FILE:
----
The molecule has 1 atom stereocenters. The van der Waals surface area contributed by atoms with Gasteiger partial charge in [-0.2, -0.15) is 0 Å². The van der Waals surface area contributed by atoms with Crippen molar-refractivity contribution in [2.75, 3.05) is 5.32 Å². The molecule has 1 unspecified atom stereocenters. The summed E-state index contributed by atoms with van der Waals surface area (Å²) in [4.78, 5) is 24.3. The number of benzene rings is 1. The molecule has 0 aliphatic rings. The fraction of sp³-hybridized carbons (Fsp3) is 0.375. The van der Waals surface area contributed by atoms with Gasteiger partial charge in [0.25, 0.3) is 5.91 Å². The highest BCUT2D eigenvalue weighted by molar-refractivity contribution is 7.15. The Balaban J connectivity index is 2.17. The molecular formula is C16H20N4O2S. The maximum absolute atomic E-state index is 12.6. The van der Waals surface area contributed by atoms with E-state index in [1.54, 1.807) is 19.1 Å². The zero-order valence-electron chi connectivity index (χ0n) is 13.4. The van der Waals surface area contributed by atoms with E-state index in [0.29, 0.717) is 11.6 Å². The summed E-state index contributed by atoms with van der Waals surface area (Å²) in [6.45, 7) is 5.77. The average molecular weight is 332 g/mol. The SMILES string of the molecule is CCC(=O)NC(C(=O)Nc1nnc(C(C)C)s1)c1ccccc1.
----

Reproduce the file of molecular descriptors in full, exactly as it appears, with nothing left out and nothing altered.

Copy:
The molecule has 1 atom stereocenters. The van der Waals surface area contributed by atoms with Gasteiger partial charge in [-0.2, -0.15) is 0 Å². The van der Waals surface area contributed by atoms with Crippen molar-refractivity contribution in [2.75, 3.05) is 5.32 Å². The molecule has 1 unspecified atom stereocenters. The summed E-state index contributed by atoms with van der Waals surface area (Å²) in [4.78, 5) is 24.3. The number of benzene rings is 1. The molecule has 0 aliphatic rings. The fraction of sp³-hybridized carbons (Fsp3) is 0.375. The van der Waals surface area contributed by atoms with Gasteiger partial charge in [0.25, 0.3) is 5.91 Å². The highest BCUT2D eigenvalue weighted by molar-refractivity contribution is 7.15. The Balaban J connectivity index is 2.17. The molecular formula is C16H20N4O2S. The maximum absolute atomic E-state index is 12.6. The van der Waals surface area contributed by atoms with E-state index in [1.54, 1.807) is 19.1 Å². The zero-order valence-electron chi connectivity index (χ0n) is 13.4. The van der Waals surface area contributed by atoms with E-state index in [0.29, 0.717) is 11.6 Å². The summed E-state index contributed by atoms with van der Waals surface area (Å²) in [6.45, 7) is 5.77. The average molecular weight is 332 g/mol. The SMILES string of the molecule is CCC(=O)NC(C(=O)Nc1nnc(C(C)C)s1)c1ccccc1.